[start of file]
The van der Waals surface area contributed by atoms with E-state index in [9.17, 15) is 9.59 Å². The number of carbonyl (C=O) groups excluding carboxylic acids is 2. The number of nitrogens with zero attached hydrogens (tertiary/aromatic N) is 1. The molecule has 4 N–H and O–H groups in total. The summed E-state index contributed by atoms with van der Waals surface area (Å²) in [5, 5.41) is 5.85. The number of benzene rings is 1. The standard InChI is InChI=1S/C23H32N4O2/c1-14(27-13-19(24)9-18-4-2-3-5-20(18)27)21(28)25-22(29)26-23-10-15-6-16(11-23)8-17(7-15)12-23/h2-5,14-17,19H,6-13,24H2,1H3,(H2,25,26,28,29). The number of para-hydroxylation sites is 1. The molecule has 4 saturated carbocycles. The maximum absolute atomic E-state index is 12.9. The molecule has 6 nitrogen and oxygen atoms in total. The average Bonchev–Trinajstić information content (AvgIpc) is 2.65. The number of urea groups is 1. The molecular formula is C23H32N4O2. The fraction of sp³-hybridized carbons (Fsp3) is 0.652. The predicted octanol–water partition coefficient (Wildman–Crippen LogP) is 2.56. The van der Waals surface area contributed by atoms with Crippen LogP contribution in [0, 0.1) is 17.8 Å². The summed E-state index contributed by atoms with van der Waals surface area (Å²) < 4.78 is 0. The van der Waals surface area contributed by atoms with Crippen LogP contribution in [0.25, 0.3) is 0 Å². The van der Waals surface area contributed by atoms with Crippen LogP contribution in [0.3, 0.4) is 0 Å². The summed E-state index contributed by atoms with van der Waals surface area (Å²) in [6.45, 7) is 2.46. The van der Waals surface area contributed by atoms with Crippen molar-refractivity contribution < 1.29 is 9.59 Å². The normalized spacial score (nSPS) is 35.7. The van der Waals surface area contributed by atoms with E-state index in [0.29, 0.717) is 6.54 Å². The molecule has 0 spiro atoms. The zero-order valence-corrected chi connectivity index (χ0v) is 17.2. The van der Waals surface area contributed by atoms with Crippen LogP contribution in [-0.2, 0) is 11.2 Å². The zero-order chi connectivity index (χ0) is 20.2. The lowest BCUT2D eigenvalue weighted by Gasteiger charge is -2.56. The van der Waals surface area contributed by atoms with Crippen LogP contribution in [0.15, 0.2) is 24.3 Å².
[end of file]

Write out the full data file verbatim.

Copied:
The van der Waals surface area contributed by atoms with E-state index in [9.17, 15) is 9.59 Å². The number of carbonyl (C=O) groups excluding carboxylic acids is 2. The number of nitrogens with zero attached hydrogens (tertiary/aromatic N) is 1. The molecule has 4 N–H and O–H groups in total. The summed E-state index contributed by atoms with van der Waals surface area (Å²) in [5, 5.41) is 5.85. The number of benzene rings is 1. The standard InChI is InChI=1S/C23H32N4O2/c1-14(27-13-19(24)9-18-4-2-3-5-20(18)27)21(28)25-22(29)26-23-10-15-6-16(11-23)8-17(7-15)12-23/h2-5,14-17,19H,6-13,24H2,1H3,(H2,25,26,28,29). The number of para-hydroxylation sites is 1. The molecule has 4 saturated carbocycles. The maximum absolute atomic E-state index is 12.9. The molecule has 6 nitrogen and oxygen atoms in total. The average Bonchev–Trinajstić information content (AvgIpc) is 2.65. The number of urea groups is 1. The molecular formula is C23H32N4O2. The fraction of sp³-hybridized carbons (Fsp3) is 0.652. The predicted octanol–water partition coefficient (Wildman–Crippen LogP) is 2.56. The van der Waals surface area contributed by atoms with Crippen LogP contribution in [0, 0.1) is 17.8 Å². The summed E-state index contributed by atoms with van der Waals surface area (Å²) < 4.78 is 0. The van der Waals surface area contributed by atoms with Crippen LogP contribution in [0.25, 0.3) is 0 Å². The van der Waals surface area contributed by atoms with Crippen LogP contribution in [0.3, 0.4) is 0 Å². The summed E-state index contributed by atoms with van der Waals surface area (Å²) in [6.45, 7) is 2.46. The van der Waals surface area contributed by atoms with Crippen molar-refractivity contribution < 1.29 is 9.59 Å². The normalized spacial score (nSPS) is 35.7. The van der Waals surface area contributed by atoms with E-state index in [0.29, 0.717) is 6.54 Å². The molecule has 0 spiro atoms. The zero-order valence-corrected chi connectivity index (χ0v) is 17.2. The van der Waals surface area contributed by atoms with Crippen LogP contribution in [-0.2, 0) is 11.2 Å². The zero-order chi connectivity index (χ0) is 20.2. The lowest BCUT2D eigenvalue weighted by Gasteiger charge is -2.56. The van der Waals surface area contributed by atoms with Crippen LogP contribution in [0.15, 0.2) is 24.3 Å².